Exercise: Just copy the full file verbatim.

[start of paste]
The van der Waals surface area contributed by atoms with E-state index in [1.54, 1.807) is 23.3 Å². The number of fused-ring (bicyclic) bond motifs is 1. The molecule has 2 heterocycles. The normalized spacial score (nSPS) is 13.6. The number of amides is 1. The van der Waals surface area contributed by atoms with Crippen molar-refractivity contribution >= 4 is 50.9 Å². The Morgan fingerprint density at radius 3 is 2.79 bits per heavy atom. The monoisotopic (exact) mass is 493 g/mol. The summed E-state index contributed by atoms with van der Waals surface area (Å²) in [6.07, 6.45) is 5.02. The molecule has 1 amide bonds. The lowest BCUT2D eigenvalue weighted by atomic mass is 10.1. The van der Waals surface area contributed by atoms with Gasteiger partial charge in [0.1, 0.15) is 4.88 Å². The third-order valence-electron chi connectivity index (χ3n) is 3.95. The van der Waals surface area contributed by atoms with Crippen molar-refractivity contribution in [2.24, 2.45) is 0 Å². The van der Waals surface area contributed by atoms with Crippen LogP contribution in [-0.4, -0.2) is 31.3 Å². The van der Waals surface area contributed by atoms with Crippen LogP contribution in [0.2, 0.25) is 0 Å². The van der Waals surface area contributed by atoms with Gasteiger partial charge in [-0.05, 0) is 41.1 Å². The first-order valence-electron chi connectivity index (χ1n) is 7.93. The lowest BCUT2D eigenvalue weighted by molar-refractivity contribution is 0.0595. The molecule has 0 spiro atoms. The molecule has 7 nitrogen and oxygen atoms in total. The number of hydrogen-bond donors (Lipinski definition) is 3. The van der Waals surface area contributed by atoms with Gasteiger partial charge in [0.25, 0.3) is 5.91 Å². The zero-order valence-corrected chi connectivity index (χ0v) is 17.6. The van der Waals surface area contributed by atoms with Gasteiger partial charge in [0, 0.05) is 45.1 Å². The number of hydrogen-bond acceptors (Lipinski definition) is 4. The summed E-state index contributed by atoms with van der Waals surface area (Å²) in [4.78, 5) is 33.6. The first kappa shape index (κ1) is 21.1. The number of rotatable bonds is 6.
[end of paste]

The van der Waals surface area contributed by atoms with E-state index in [1.54, 1.807) is 23.3 Å². The number of fused-ring (bicyclic) bond motifs is 1. The molecule has 2 heterocycles. The normalized spacial score (nSPS) is 13.6. The number of amides is 1. The van der Waals surface area contributed by atoms with Crippen molar-refractivity contribution >= 4 is 50.9 Å². The Morgan fingerprint density at radius 3 is 2.79 bits per heavy atom. The monoisotopic (exact) mass is 493 g/mol. The summed E-state index contributed by atoms with van der Waals surface area (Å²) in [6.07, 6.45) is 5.02. The molecule has 1 amide bonds. The lowest BCUT2D eigenvalue weighted by atomic mass is 10.1. The van der Waals surface area contributed by atoms with Gasteiger partial charge in [0.1, 0.15) is 4.88 Å². The third-order valence-electron chi connectivity index (χ3n) is 3.95. The van der Waals surface area contributed by atoms with Crippen molar-refractivity contribution in [2.24, 2.45) is 0 Å². The van der Waals surface area contributed by atoms with Crippen LogP contribution in [-0.4, -0.2) is 31.3 Å². The van der Waals surface area contributed by atoms with Crippen LogP contribution in [0.2, 0.25) is 0 Å². The van der Waals surface area contributed by atoms with Gasteiger partial charge in [-0.05, 0) is 41.1 Å². The first-order valence-electron chi connectivity index (χ1n) is 7.93. The lowest BCUT2D eigenvalue weighted by molar-refractivity contribution is 0.0595. The molecule has 0 spiro atoms. The molecule has 7 nitrogen and oxygen atoms in total. The number of hydrogen-bond donors (Lipinski definition) is 3. The van der Waals surface area contributed by atoms with Gasteiger partial charge in [0.25, 0.3) is 5.91 Å². The zero-order valence-corrected chi connectivity index (χ0v) is 17.6. The van der Waals surface area contributed by atoms with Gasteiger partial charge in [0, 0.05) is 45.1 Å². The number of hydrogen-bond acceptors (Lipinski definition) is 4. The summed E-state index contributed by atoms with van der Waals surface area (Å²) in [4.78, 5) is 33.6. The first kappa shape index (κ1) is 21.1. The number of rotatable bonds is 6.